Edition Quotes (5 quotes)
But as my conclusions have lately been much misrepresented, and it has been stated that I attribute the modification of species exclusively to natural selection, I may be permitted to remark that in the first edition of this work, and subsequently, I placed in a most conspicuous positionnamely, at the close of the Introductionthe following words: I am convinced that natural selection has been the main but not the exclusive means of modification. This has been of no avail. Great is the power of steady misrepresentation; but the history of science shows that fortunately this power does not long endure.
Euler could repeat the Aeneid from the beginning to the end, and he could even tell the first and last lines in every page of the edition which he used. In one of his works there is a learned memoir on a question in mechanics, of which, as he himself informs us, a verse of Aeneid gave him the first idea. [The anchor drops, the rushing keel is staid.]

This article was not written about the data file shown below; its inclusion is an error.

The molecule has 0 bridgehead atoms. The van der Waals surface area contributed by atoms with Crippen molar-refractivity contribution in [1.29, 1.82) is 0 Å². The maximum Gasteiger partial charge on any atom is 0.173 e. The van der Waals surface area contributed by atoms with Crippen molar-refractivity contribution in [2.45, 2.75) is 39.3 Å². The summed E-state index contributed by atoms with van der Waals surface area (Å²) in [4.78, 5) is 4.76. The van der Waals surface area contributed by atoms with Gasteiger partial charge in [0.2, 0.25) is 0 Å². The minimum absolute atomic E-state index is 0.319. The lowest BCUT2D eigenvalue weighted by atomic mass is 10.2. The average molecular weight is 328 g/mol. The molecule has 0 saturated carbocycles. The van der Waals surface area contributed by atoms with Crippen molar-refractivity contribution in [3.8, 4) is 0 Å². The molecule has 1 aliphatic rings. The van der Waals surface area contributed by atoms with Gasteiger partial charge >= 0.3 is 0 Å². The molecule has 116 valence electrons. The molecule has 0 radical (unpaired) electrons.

It seems to me that the idea of a personal God is an anthropological concept which I cannot take seriously. I also cannot imagine some will or goal outside the human sphere has been cited as a statement that precedes the last three sentences here, but this might have originated in a paraphrase, a transcription error, or a misquotation; it does not appear in any editions of the essay which have thus far been checked.
Most of his [Eulers] memoirs are contained in the transactions of the Academy of Sciences at St. Petersburg, and in those of the Academy at Berlin. From 1728 to 1783 a large portion of the Petropolitan transactions were filled by his writings. He had engaged to furnish the Petersburg Academy with memoirs in sufficient number to enrich its acts for twenty yearsa promise more than fulfilled, for down to 1818 [Euler died in 1793] the volumes usually contained one or more papers of his. It has been said that an edition of Eulers complete works would fill 16,000 quarto pages.
The sacred writings excepted, no Greek has been so much read and so variously translated as Euclid.